Marshall Thundering Herd football

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Marshall Thundering Herd football
2017 Marshall Thundering Herd football team
Marshall Thundering Herd logo.svg
First season 1895
Athletic director Mike Hamrick
Head coach Doc Holliday
8th year, 53–37 (.589)
Stadium Joan C. Edwards Stadium
Field James F. Edwards Field
Seating capacity 38,227
Field surface FieldTurf
Location Huntington, West Virginia, U.S.
Conference C-USA
Division East
All-time record 574–532–48 (.518)
Bowl record 10–3 (.769)
Claimed nat'l titles Div. I FCS: 2[1]
Conference titles 13
Division titles 8
Consensus All-Americans 44
Colors Kelly Green and White[2]
Fight song Sons of Marshall
Mascot Marco, an American Bison
Marching band Marching Thunder
Outfitter Nike
Rivals Ohio Bobcats
East Carolina Pirates

The Marshall Thundering Herd football team is an intercollegiate varsity sports program of Marshall University. The team represents the university as a member of the Conference USA Eastern division of the National Collegiate Athletic Association, playing at the Division I Bowl Subdivision level.

Marshall plays at Joan C. Edwards Stadium, which seats 38,227[3] and is expandable to 55,000. As of the end of the 2015 football season, Marshall has an impressive 148-26 overall record at Joan C. Edwards Stadium for a winning percentage of .851. The University of Alabama ranks second with an .825 winning percentage at Bryant-Denny Stadium. The stadium opened in 1991 as Marshall University Stadium with a crowd of 33,116 for a 24-23 win over New Hampshire. On September 10, 2010, the Thundering Herd played the in-state rival West Virginia Mountaineers in Huntington in front of a record crowd of 41,382. Joan C. Edwards Stadium is one of two Division I stadium named solely for a woman with South Carolina's Williams-Brice Stadium being the other. The playing field itself is named James F. Edwards Field after Mrs. Edwards husband, businessman and philanthropist James F. Edwards.


Early history (1895–1934)[edit]

Boyd Chambers, the coach who called the "Tower Play".

Marshall first fielded a football team in 1895. The team didn't have a coach that year or from 1897–1901. The first coach in Marshall football history was George Ford from 1902–1903.

Boyd Chambers was Marshall's head football coach from 1909-1916. He is most well known for calling the "Tower Play," where one receiver lifted another up on his shoulders to complete a pass, during the 1915 season.[4]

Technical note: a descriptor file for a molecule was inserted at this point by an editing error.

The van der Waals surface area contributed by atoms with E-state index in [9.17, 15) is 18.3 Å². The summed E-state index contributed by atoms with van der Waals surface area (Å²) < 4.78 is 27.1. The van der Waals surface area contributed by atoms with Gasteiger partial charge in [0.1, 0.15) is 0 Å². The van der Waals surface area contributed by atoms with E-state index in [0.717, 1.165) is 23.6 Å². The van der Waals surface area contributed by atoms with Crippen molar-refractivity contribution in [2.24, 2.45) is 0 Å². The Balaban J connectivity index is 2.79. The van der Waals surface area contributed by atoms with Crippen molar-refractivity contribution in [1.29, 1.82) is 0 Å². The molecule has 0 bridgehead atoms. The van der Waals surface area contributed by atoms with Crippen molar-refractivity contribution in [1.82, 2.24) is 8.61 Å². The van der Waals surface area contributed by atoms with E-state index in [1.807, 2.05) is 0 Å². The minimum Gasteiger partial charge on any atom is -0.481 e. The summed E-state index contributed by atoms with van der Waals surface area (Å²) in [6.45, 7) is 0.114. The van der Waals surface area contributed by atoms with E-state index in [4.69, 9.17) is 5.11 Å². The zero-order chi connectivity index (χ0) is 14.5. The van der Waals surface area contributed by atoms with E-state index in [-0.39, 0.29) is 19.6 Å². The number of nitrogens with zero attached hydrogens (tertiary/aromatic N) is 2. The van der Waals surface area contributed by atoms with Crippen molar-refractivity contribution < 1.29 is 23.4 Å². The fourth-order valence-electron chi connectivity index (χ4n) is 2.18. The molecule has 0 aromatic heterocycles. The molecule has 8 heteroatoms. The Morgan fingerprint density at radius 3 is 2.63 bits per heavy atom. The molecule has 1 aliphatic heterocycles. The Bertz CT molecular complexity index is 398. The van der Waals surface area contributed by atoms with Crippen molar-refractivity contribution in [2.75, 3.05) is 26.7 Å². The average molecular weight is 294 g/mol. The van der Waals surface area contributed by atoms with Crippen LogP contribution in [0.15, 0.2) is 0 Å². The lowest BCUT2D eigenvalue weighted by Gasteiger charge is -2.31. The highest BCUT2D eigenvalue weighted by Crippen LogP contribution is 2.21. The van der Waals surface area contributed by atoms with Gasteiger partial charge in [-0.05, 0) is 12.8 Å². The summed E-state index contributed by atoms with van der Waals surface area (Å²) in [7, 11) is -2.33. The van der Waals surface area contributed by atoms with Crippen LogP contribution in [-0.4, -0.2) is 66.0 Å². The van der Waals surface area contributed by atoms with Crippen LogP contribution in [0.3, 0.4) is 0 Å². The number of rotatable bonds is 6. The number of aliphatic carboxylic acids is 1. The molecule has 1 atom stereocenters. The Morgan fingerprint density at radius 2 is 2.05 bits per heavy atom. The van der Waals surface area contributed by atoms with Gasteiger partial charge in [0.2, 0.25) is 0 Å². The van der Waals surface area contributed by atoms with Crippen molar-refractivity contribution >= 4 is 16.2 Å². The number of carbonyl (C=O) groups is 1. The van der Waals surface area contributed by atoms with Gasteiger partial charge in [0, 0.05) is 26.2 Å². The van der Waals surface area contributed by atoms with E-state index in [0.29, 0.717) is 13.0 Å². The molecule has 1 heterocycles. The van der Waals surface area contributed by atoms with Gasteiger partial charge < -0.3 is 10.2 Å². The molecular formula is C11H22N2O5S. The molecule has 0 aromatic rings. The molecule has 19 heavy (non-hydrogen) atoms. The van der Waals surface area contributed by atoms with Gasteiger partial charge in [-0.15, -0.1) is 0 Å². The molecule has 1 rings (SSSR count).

Arch Reilly led the Herd to an undefeated 8-0 record in his only season as Marshall's head coach in 1919.

Charles Tallman would lead the Thundering Herd from 1925-1928, compiling a 22-9-7 record before moving on to coach West Virginia. Tallman's Thundering Herd won conference championships in 1925 and 1928 in the West Virginia Intercollegiate Athletic Conference, a league Marshall helped to found in 1924. The WVIAC existed until 1999's 75th anniversary, but was then supplanted by most Division II colleges in the state who joined the new Mountain East Conference, a league based on bringing football schools together.

Tallman was succeeded by former Michigan All-American John Maulbetsch, who posted an 8-8-2 record in his two years (1929-1930).

Tom Dandelet led the Thundering Herd from 1931-1934, compiling a record of 18-16-2. Dandelet's 1931 team won the final conference championship in the WVIAC.

Cam Henderson era (1935–1949)[edit]

Coach Henderson

Cam Henderson led the Marshall Thundering Herd for a total of twelve seasons (Marshall didn't field a football team from 1943-1945 due to World War II) and posted 69 wins. Henderson coached the likes of Jackie Hunt - who set a Marshall and National record with 27 touchdowns in 10 games, not broken nationally until Lydell Mitchell had 28 TDs in 1971 (12 games) and until Randy Moss had 29 touchdowns in 1996 in 15 games - Frank Gatski (Marshall's only NFL HOF member, who played for 11 championships in 12 years of pro football, winning eight) and Bill Smith (Marshall's first All-American on the AP "Little" (small colleges) All-American teams) during his time at Marshall. Henderson's teams were tough and physical and liked to run the football. Henderson's 1947 Herd was 9-2, then received a bowl bid from the second Tangerine Bowl to face Catawba College (the winner of the first bowl game in Orlando, Fla.). Henderson's 1946-47 basketball team won the NAIA National Championship with a 32-5 club, and earned a bid to the Helm's Foundation's Los Angeles Invitational, so Henderson took the team by train to Denver, flew into LA and also won that tournament. His top assistant, Roy Straight, took the football team minus the two starting ends who went with Henderson, and after a four-day bus trip to Orlando, fell in the Tangerine Bowl on Jan. 1, 1948, 7-0 to Catawba, despite out-gaining and having more first downs. In fact, the Marshall defense was so brilliant, converted quarterback Donnie Gibson won the MVP Award for the game for his play at end in place of future 4X NFL All-Pro Norman "Wildman" Willey, who had a career with the Philadelphia Eagles from 1950–57 and set a record (unofficial) with 17 sacks against the New York Giants. After a 6-4 1949 season, Henderson resigned as head football coach but continued to lead Marshall's basketball program until 1954-55. Henderson's Buckeye Conference Championship in 1937 would be the Herd's last until 1988, and his 9-0-1 team record that year was the only other undefeated season between 1919 and 1996, and is one of eight in MU history.

Pete Pederson era (1950–1952)[edit]